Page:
Kavanaugh Supreme Court Nomination Advances to Full Senate

Kavanaugh Supreme Court Nomination Advances to Full Senate

News Staff

Brett Kavanaugh’s Supreme Court nomination advanced to the full Senate on a party-line vote out of the Senate Judiciary Committee Friday, moments after Arizona Sen. Jeff Flake called for a one-week delay for the FBI to continue investigating sexual misconduct allegations against Kavanaugh.

“I will vote to advance the bill to the floor with that understanding,” Flake said.

The 11-10 vote to report Kavanaugh’s nomination favorably out of committee unfolded as a moment of high drama, after Judiciary Committee Chairman Chuck Grassley’s, R-Iowa, scheduled 1:30 p.m. was delayed by about 20 minutes without explanation.

Sen. Flake, a key Republican, had indicated earlier Friday morning that he would support Kavanaugh’s confirmation. Flake and other senators were talking through the mechanics of how such a request would work.

“This country’s being ripped apart here and we’ve got to make sure we do due diligence,” Flake said.

Grassley noted the timing on Senate vote was up to Senate Majority Leader Mitch McConnell.

“Somebody’s got to explain this to Trump,” Sen. Lindsey Graham, R-S.C., told reporters. “I guess that’s my job.”

Emotions were still running high from senators on the committee, a day after President Donald Trump’s Supreme Court nominee adamantly denied the high-school-years sexual assault of a woman who testified she was “100 percent” sure he was guilty.

Flake said before Friday’s hearing that Kavanaugh was entitled to the “presumption of innocence … absent corroborating evidence.”

“While some may argue that a different standard should apply regarding the Senate’s advice and consent responsibilities, I believe that the Constitution’s provisions of fairness and due process apply here as well,” Flake said. “I will vote to confirm Judge Kavanaugh.”

The maneuvering followed an emotional day of testimony from both Kavanaugh and Ford that exposed divisions over justice, fairness and who should be believed. Coming weeks before the midterm elections, it ensured the debate would play into the fight for control of Congress.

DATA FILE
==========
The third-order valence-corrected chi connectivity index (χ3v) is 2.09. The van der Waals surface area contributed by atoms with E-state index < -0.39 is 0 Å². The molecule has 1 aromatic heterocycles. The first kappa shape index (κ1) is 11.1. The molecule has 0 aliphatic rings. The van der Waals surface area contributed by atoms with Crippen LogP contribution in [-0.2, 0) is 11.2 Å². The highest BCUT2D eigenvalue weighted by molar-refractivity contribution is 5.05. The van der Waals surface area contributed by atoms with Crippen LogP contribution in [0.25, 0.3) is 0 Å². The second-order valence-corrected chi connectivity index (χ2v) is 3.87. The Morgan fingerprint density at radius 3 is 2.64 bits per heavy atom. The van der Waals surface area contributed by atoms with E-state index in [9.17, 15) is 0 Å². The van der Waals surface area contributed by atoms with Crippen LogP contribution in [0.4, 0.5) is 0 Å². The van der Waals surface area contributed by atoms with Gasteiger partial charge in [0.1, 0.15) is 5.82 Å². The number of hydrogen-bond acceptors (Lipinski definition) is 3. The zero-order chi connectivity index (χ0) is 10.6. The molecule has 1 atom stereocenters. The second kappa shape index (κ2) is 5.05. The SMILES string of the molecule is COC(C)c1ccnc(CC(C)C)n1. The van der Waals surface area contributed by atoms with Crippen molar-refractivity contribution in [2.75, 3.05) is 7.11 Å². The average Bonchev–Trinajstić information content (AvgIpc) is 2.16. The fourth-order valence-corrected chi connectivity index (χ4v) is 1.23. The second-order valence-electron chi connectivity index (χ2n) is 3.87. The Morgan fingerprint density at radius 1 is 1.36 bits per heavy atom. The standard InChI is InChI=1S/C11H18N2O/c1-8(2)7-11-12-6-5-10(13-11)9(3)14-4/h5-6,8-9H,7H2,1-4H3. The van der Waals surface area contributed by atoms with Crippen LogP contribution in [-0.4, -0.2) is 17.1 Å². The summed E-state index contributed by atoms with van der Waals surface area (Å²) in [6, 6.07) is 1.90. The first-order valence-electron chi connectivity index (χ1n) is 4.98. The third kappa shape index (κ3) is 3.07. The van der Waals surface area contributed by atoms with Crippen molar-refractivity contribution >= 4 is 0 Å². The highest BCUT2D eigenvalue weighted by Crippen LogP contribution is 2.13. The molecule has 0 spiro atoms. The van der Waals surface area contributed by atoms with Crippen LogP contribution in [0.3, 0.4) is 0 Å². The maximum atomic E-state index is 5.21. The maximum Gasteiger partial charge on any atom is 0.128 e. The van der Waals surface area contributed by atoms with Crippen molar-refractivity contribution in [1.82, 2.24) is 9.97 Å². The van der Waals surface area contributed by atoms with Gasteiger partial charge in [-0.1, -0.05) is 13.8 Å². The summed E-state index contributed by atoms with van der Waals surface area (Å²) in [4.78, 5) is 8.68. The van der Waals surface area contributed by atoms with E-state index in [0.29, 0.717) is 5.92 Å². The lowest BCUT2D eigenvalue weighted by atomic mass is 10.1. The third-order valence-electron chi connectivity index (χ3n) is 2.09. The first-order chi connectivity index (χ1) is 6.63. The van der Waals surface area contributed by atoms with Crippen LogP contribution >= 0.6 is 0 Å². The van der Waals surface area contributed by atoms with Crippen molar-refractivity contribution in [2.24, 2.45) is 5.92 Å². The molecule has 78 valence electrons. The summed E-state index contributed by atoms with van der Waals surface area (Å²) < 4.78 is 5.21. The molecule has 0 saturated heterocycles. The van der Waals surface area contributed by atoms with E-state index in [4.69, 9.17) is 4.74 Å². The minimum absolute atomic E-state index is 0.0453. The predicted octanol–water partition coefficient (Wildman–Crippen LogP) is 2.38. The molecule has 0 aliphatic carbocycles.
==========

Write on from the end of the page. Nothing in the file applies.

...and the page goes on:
As lawmakers wrangled over process, protesters swarmed Capitol Hill. Two women cornered Flake in an elevator and, through tears, implored him to change his mind.

Attention turned to a handful of undecided moderates in both parties, most notably Sens. Susan Collins of Maine and Lisa Murkowski of Alaska, two Republicans who have been willing to buck party leaders before. Neither has said whether she would vote to confirm Kavanaugh.

Democrats running in tough re-election races this fall also faced pressure over their decisions. Sen. Bill Nelson of Florida, who is faces a difficult contest in a swing state, announced he was voting against Kavanaugh, as did Sen. Joe Donnelly of Indiana, who is seeking re-election in a state President Donald Trump won handily in 2016.

“The allegations made against Judge Kavanaugh are disturbing and credible,” Donnelly said in a statement. “In the interest of getting as much information as possible, I believe the allegations should be investigated by the FBI.”

Democrats are also pushing to subpoena Mark Judge, a high school friend of Kavanaugh who Ford testified was a witness to the alleged assault.

Judge has said he does not recall the incident, and a Democratic motion to subpoena him was blocked by Republicans in a vote. Several Democrats, including Kamala Harris of California and Mazie Hirono of Hawaii, walked out of the hearing room.

Ranking member Sen. Dianne Feinstein, D-Calif., said accusations against Kavanaugh raised “real questions of character.”

“Candidly, in the 25 year on this committee, I have never seen a nominee for any position behave in that manner,” she said. “Judge Kavanaugh used as much political rhetoric as my Republican colleagues. And what’s more, he went on the attack.”

Democratic Sen. Patrick Leahy of Vermont said it was like the potential witness had “effectively nailed a do not disturb sign, and apparently the Republicans on this committee are satisfied.”

Leahy said it’s not that Democrats are trying to delay the nomination ahead of the midterm elections as Republicans contend. “This is about doing our job,” he said.

One Democrat not on the committee, Sen. Bill Nelson of Florida, added his name to the opposition. Nelson, who faces a tough re-election this fall in the swing state, announced Friday he was voting against Kavanaugh.

Meanwhile, there were signs that Thursday’s remarkable testimony before the panel — in which Kavanaugh angrily declared his innocence and Ford calmly recounted the moment in which she says he attacked her — had registered negatively with two organizations whose support Kavanaugh had earlier received.

The American Bar Association, which previously gave Kavanaugh its highest rating of “well qualified,” asked the Senate committee and the full Senate to delay their votes until the FBI could do a full background check on the assault claims — something President Donald Trump has refused to order. Grassley, too, has refused.